Satori (悟り) is a Japanese Buddhist term for awakening, “comprehension; understanding”. It is derived from the Japanese verb satoru.

In the Zen Buddhist tradition, satori refers to the experience of kenshō, “seeing into one’s true nature”. Ken means “seeing,” shō means “nature” or “essence”.

Satori and kenshō are commonly translated as enlightenment, a word that is also used to translate bodhi, prajna and buddhahood.


D. T. Suzuki, a Japanese author of books and essays on Buddhism, Zen and Shin that were influential in the West, described “… looking into one’s nature or the opening of satori”;[4]and said “This acquiring of a new point of view in our dealings with life and the world is popularly called by Japanese Zen students ‘satori’ (wu in Chinese). It is really another name for Enlightenment (“Annuttara-samyak-sambodhi”)”.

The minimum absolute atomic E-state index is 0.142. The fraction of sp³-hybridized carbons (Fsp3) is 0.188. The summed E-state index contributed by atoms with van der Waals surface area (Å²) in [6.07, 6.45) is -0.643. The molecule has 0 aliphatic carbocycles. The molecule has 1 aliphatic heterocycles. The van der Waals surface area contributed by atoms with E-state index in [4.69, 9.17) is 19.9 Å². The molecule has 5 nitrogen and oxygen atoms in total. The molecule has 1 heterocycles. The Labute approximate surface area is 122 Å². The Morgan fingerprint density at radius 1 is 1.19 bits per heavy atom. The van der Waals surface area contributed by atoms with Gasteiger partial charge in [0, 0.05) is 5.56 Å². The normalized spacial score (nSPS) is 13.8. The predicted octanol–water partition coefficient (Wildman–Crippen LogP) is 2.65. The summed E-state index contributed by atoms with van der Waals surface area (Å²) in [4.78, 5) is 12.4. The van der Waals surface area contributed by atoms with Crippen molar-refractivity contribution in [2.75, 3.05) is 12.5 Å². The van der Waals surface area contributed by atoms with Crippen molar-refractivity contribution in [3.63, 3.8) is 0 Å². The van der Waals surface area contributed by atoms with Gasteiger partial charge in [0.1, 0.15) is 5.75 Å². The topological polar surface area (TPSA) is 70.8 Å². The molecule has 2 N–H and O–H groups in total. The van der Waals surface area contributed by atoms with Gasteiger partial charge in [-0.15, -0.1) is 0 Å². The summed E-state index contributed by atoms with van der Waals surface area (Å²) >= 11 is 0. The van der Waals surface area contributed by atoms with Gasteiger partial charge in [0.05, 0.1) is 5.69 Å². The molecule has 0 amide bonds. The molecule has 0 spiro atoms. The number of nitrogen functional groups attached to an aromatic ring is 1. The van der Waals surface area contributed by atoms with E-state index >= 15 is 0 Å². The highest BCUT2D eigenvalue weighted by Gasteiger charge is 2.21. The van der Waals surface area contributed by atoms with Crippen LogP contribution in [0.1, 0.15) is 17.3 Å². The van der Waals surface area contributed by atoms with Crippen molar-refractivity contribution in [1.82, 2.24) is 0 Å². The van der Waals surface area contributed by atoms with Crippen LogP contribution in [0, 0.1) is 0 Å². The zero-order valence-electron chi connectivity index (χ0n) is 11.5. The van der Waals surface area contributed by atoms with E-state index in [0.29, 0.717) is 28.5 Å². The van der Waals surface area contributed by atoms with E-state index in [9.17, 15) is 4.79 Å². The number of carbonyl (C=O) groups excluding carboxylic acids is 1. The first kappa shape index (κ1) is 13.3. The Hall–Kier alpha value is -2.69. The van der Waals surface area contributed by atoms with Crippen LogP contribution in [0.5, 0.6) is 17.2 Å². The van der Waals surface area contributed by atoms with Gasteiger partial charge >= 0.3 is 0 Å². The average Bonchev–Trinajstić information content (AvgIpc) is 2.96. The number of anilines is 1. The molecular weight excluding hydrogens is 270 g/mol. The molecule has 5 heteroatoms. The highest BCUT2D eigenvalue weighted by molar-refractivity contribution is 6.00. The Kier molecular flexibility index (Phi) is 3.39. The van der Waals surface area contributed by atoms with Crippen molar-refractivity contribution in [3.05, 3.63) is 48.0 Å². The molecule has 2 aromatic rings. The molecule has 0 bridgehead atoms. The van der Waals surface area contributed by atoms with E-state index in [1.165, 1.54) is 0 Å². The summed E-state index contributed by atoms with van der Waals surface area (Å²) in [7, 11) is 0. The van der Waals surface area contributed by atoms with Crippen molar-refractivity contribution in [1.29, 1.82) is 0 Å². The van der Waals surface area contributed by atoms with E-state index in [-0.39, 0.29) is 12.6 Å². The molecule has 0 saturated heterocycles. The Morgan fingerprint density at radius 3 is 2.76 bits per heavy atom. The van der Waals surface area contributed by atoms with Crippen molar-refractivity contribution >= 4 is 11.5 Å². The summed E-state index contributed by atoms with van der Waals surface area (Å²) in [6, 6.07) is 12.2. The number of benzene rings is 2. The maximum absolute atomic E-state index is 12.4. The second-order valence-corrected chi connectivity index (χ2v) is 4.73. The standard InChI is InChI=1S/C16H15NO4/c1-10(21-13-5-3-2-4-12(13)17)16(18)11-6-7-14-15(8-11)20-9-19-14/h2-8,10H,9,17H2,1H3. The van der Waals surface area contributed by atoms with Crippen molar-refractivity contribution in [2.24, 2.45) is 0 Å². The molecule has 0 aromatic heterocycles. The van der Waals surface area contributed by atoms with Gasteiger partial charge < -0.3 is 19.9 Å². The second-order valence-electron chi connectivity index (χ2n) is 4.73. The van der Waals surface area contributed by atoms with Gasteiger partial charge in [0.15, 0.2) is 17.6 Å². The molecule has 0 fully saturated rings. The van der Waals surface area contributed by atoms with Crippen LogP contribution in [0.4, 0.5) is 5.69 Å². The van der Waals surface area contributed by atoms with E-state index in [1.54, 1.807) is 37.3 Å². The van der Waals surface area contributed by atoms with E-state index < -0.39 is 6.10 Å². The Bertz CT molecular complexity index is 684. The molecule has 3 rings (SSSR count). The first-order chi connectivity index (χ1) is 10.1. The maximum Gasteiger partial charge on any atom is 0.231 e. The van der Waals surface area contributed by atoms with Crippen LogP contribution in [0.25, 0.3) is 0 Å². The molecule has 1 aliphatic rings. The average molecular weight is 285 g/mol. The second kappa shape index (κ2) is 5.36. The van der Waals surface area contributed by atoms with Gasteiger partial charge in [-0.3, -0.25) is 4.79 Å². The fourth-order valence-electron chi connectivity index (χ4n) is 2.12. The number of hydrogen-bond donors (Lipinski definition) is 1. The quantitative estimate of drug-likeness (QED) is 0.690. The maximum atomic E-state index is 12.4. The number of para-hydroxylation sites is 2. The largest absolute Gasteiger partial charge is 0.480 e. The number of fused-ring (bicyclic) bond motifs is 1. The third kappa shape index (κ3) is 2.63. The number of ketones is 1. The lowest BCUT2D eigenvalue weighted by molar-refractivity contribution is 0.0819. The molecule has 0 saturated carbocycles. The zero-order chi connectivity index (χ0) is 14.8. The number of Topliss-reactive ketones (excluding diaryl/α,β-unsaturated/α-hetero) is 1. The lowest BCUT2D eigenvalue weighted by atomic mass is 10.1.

Satori is often used interchangeably with kenshō. Kenshō refers to the perception of the Buddha-Nature or emptiness. According to some authors, kenshō is a brief glimpse, while satori is considered to be a deeper spiritual experience.
Distinct from this first insight, daigo-tettei is used to refer to a “deep” or lasting realization of the nature of existence.

According to D. T. Suzuki,

Satori is the raison d’être of Zen, without which Zen is not Zen. Therefore every contrivance, disciplinary and doctrinal, is directed towards satori.

This view is typical of Rinzai, which emphasizes satori. The Sōtō school rejects this emphasis, and instead emphasizes “silent illumination” through the practice of zazen.